Optimizing Treatment of Follicular Lymphoma - Episode 12
Ian Flinn, MD: There are other exciting regimens that are being developed, Pier Luigi. There are data with obinutuzumab and lenalidomide. That’s actually pretty good. What do you think?
Pier Luigi Zinzani, MD, PhD: Yeah, very interesting. Loretta Nastoupil from The University of Texas MD Anderson Cancer Center will present here at ASH [American Society of Hematology 2019 Annual Meeting & Exposition] the preliminary data on 90 untreated patients with follicular lymphoma using this kind of combination. Now it’s an S-square of generation with obinutuzumab plus lenalidomide, and the overall response rate is 98%; the CR [complete response] rate is 92%. So the classical toxicity related to lenalidomide in particular, has faster action regarding neutropenia and thrombocytopenia. But at the end of the day, the data are really preliminary but very, very interesting. So in terms of a new update of chemotherapy regimen is the treatment of follicular lymphoma.
Ian Flinn, MD: Ninety-eight percent? Our work is done. We can go home, right? As always, these are preliminary data and would have to be validated.
Pier Luigi Zinzani, MD, PhD: Only 90 patients there’s a phase II monocenter. So yes.
Ian Flinn, MD: There are biases there, but still.
Pier Luigi Zinzani, MD, PhD: Yeah, could be.
Ian Flinn, MD: But still pretty.
John Gribben, MD, DSc: But we’ve got it in context of thinking now you’ve got lenalidomide you can use with rituximab, you can use it with obinutuzumab, you can use it with a CD19 antibody. So you’re seeing at ASH a whole variety of different partners that are anti-CD20 or anti-CD19 antibodies that are being used, all of which I think demonstrate that using an immunomodulator agent with an antibody makes sense. You’ll then have a choice of which antibody you’ll think about, so we’ll get back into what’s the right order in which we are giving these types of therapy.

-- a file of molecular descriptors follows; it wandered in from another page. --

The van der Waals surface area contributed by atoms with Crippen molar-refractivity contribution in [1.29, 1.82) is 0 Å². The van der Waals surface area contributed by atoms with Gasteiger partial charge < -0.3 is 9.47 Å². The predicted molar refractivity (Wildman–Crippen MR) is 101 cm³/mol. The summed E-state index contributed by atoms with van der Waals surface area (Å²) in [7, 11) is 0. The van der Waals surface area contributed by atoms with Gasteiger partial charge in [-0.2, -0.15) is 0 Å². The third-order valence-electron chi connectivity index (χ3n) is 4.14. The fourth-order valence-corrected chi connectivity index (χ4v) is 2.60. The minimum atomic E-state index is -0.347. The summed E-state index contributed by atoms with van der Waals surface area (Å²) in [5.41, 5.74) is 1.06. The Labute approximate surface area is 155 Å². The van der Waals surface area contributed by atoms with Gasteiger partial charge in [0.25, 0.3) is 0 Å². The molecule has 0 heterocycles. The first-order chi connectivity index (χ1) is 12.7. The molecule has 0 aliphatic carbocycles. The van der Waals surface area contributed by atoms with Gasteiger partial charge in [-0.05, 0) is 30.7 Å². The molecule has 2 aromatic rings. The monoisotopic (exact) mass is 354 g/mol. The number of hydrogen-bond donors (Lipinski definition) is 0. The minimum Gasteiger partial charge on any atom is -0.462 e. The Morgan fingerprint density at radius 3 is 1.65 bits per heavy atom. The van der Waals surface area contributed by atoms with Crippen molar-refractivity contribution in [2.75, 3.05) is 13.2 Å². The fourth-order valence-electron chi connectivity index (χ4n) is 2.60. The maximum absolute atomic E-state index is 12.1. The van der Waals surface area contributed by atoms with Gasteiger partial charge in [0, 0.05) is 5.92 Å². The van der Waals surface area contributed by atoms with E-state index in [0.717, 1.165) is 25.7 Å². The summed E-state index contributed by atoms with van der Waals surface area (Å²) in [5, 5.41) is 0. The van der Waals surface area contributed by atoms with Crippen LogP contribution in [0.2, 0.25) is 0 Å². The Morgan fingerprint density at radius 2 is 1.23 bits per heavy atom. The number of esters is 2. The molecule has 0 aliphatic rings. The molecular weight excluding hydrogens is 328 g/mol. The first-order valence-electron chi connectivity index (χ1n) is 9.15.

Pier Luigi Zinzani, MD, PhD: And in particular without any kind of cumulative toxicity. This is important.
John Gribben, MD, DSc: Yeah.
Ian Flinn, MD: Would it worry you to use a CD19 antibody given the advent of cellular therapy? Does that play in your decision at all? If it was available.
John Gribben, MD, DSc: Yeah, absolutely. If you’ve got a patient who would be coming to CAR Ts [chimeric antigen receptor T-cell therapies], we haven’t got CAR T approved for follicular yet, but they’re coming, and it’s very close. There clinical trials that are available, and I wouldn’t be wanting to close the door for a patient who looks as if they were heading toward needing CAR Ts. Certainly in diffused large B-cell lymphoma, I don’t like to use the CD19-targeted therapy for exactly that reason. I think the same could be true here also.
But there are many sorts of patients we’ve been talking about today who wouldn’t be candidates for a CAR T approach. Patients with lots of comorbidities, CD19-targeted therapies in people who already had lots of exposure to the 2 other antibodies that we talked about already, might just add something else that you have available.
Ian Flinn, MD: What about the addition of checkpoint inhibitors in this setting? Do you think that helps?
Pier Luigi Zinzani, MD, PhD: Yeah, checkpoint inhibitors as a single agent—PEMBRO [pembrolizumab], NIVO [nivolumab]—are not so active. But there was, 2 or 3 years ago, another phase I or phase II study at The University of Texas MD Anderson Cancer Center concerning the combination of pembrolizumab plus rituximab. The preliminary data were quite interesting in terms of overall response rate—more than 60%, with 50% of CR. But they published that it’s not a really good combination for the future because NIVO [nivolumab] and PEMBRO [pembrolizumab] are not very active in the treatment of follicular lymphoma.
Ian Flinn, MD: Got it.
Transcript Edited for Clarity